German-born director Roland Emmerich has made a career from destroying this planet, and one of his favourite corners of civilization to rain unholy destruction upon is undoubtedly the White House. Earlier this year though, Antoine Fuqua attempted to steal Emmerich’s mojo when he had a couple of choleric North Koreans try to redecorate the Oval Office with American hemoglobin (crimson clashes with Gerard Butler’s eyes, so he was having none of it) in Olympus Has Fallen .
Now it’s time for Emmerich to take his schtick back back with White House Down, and well, he’s not taking this very seriously, is he?
Now to be fair, “serious” is not usually a word associated with Emmerich’s works. Widescreen pyrotechnics, bleeding heart patriotism, precocious children and a hero cracking wise while his head is figuratively stuck in danger’s maw. These are the tools of Emmerich’s trade and you’ll find all of them on display here courtesy of James Vanderbilt’s (Zodiac, The Amazing Spider-Man) bombastic script which sees two-time Afghanistan war vet turned Capitol Police officer John Cale (Channing Tatum) just as geographically and chronologically challenged as the grandaddy of this genre, John McClane.
Cale, in an attempt to impress his politically obsessed and estranged 11-year old daughter Emily (Joey King), has taken her along to the White House, hoping to land a job with the Secret Service detail protecting President James W. Sawyer (Jamie Foxx). Unfortunately for his career ambitions, he runs into the stern mouth lines of Maggie Gyllenhaal’s buttoned down Special Agent Carol Finnerty, an unforgiving old flame who promptly reminds Cale of his inferior C-grade academic average and us of his everyman status.
Fortunately for Cale, unfortunately for the soon to be panic stricken American populace, he gets an opportunity to prove all her admonishing glares wrong when a mysterious paramilitary group, led by Jason Clarke’s Stenz, infiltrates the White House, levels half of it in a fiery explosion, swiftly dispatches the cadre of the most inept Secret Service agents ever shown on screen and soon has President Sawyer with a gun in his face. Cue John Cale, who while trying to find his daughter after they’re separated in the explosive confusion, shows up in a hail of bullets and witticisms, rescues the Pres and proceeds to save the movie.
Tatum channels the previously mentioned McClane, completely with dirty wifebeater but with extra hair and glib, oozing natural charm in every scene, while Foxx’s peacenik President Sawyer – fresh from trying to negotiate a controversial Middle East peace treaty – is a Nike Jordans wearing, nicotine gum chewing Obama-lite who immediately takes the lead in the audience approval ratings.
Gyllenhaal and her co-stars, Richard Jenkins (as Speaker of the House Eli Raphelson) and Lance Reddick (as trigger happy General Caulfield), may stand around and look concerned with the best of them, newcomer Joey King may show a fresh-faced spunk that could see her becoming a bigger name in the future, and James Woods’ Head of Presidential Security Detail Martin Walker may nibble liberally on the scenery, but it’s the crackling camaraderie between the two mismatched heroes of Tatum and Foxx, almost impossible to not put a grin on your face, that is easily the film’s highlight. The pair banter like they were born to it, while climbing down dumbwaiters and over even dumber corpses, as they try to figure out just what these “enemy from within” terrorists – who almost uniformly end up as mustachioed cardboard cutouts – are up to.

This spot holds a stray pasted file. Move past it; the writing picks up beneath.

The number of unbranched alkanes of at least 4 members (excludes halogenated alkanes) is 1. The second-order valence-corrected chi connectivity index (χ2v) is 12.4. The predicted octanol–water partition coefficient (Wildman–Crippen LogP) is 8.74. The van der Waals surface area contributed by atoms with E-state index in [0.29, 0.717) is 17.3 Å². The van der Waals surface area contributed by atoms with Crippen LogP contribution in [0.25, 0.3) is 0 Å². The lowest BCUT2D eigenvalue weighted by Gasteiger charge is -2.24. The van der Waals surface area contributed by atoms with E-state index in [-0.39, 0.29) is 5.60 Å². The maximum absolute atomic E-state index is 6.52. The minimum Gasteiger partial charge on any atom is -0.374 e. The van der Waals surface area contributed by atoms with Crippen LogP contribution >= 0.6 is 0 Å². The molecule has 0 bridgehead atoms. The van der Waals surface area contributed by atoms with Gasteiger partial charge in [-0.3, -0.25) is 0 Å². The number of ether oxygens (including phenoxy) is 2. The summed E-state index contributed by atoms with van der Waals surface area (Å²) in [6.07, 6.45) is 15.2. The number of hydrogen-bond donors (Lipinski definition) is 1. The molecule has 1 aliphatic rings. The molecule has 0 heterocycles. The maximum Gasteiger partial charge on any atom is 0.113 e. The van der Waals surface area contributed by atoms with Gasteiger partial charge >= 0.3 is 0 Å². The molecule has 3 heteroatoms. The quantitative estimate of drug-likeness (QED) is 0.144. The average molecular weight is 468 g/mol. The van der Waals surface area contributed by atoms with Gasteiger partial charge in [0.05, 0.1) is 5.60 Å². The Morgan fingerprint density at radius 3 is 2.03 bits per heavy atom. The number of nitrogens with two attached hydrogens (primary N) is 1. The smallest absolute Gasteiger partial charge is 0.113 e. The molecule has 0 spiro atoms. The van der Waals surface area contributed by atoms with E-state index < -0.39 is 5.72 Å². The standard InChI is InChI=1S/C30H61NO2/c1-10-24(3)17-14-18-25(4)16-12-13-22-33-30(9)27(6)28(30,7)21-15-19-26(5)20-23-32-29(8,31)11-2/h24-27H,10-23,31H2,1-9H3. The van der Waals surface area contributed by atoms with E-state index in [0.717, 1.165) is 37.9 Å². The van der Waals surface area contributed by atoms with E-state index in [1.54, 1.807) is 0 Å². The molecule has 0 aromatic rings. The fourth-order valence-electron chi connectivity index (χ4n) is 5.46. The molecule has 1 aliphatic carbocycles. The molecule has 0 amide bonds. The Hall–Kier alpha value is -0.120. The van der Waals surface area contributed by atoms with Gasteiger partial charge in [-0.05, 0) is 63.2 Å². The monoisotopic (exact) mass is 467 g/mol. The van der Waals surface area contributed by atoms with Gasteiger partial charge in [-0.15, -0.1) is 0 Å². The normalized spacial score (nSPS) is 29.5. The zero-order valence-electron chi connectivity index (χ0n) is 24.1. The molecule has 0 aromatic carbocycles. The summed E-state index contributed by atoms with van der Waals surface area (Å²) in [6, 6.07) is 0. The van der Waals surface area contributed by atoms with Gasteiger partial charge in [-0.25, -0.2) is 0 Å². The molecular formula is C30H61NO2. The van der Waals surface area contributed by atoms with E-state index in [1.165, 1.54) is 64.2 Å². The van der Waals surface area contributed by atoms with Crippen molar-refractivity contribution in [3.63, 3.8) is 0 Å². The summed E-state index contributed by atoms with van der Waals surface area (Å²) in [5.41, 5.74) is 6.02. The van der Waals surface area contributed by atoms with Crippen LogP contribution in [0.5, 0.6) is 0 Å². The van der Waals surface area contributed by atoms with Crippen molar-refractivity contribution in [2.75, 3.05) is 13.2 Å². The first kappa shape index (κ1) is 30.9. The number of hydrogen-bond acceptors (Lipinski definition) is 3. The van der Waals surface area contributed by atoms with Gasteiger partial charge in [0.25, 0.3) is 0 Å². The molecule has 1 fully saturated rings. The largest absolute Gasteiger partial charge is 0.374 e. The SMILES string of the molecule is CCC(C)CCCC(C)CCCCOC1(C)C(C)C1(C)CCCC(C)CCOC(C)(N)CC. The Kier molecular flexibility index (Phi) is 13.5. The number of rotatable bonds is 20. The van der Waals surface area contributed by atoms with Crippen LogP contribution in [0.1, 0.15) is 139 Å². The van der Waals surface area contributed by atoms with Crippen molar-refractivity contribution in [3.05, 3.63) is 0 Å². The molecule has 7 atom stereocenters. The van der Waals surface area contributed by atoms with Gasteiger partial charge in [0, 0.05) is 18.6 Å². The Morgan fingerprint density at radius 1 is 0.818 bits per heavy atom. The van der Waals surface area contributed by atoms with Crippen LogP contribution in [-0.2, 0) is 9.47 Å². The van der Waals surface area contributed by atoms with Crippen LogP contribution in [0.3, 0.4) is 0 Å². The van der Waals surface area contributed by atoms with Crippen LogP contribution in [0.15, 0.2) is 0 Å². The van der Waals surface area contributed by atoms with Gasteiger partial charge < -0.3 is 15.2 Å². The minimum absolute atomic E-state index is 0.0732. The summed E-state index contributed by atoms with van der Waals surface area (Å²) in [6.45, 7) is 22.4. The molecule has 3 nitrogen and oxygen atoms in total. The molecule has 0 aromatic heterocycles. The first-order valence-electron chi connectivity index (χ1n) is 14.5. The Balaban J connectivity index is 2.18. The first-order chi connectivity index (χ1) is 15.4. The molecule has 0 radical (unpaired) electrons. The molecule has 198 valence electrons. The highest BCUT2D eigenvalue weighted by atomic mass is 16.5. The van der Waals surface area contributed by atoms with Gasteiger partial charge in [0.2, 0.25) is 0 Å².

And while Vanderbilt’s pen gives that endgame enough twists and turns so that the end of the road isn’t readily visible, it also had me slapping my palm to my face so frequently that it must have sounded like some kind of sadomasochist drumline. Now I cut my movie teeth on this type of no-brainer blockbuster, and usually they get given a lot of slack when it comes to things like logic and physics and not speaking in catch phrases, but Emmerich returns to that unabashedly silly well just a little too much.
This is the type of movie where somebody says that the pen is mightier than the sword, and then later stabs somebody with his favourite piece of stationery while gleefully exclaiming “I choose the pen!”. And somehow still manages to keep a straight face.
Emmerich tries to distract us from these foibles by showing us where the film’s $150 million budget went, and he half succeeds at it. No stranger to big action set pieces, the director pits his heroes against ever increasing odds, while showing that he can make inventive use of his limited real estate during a roundabout car-, SUV- and tank-chase on the White House lawn. Unfortunately the setup and cinematography of these scenes all have a “been there, done that” deja-kaboom feel to them, robbing them a bit of their wow factor. Not helping is inconsistent CGI that flip flops from from decent to “did they use up all the FX budget already?!”.
Olympus Has Fallen may have tried to play their White House takeover a little too serious for some (although not for me), but they at least did some basics better when it came to the overall filmmaking. White House Down doesn’t have a script so much as it has a series of cheesy coincidences linked by explosions and gun-fire. By going the light and fluffy route, they could still have overcomed this and trumped their scowling rival just through a wave of pure brainless enjoyment. Unfortunately a small handful of not-too-bad action scenes and the not-inconsiderable charm of it’s lead actors is not enough to stop what could have been dumb fun from just being mostly dumb.
Last Updated: June 28, 2013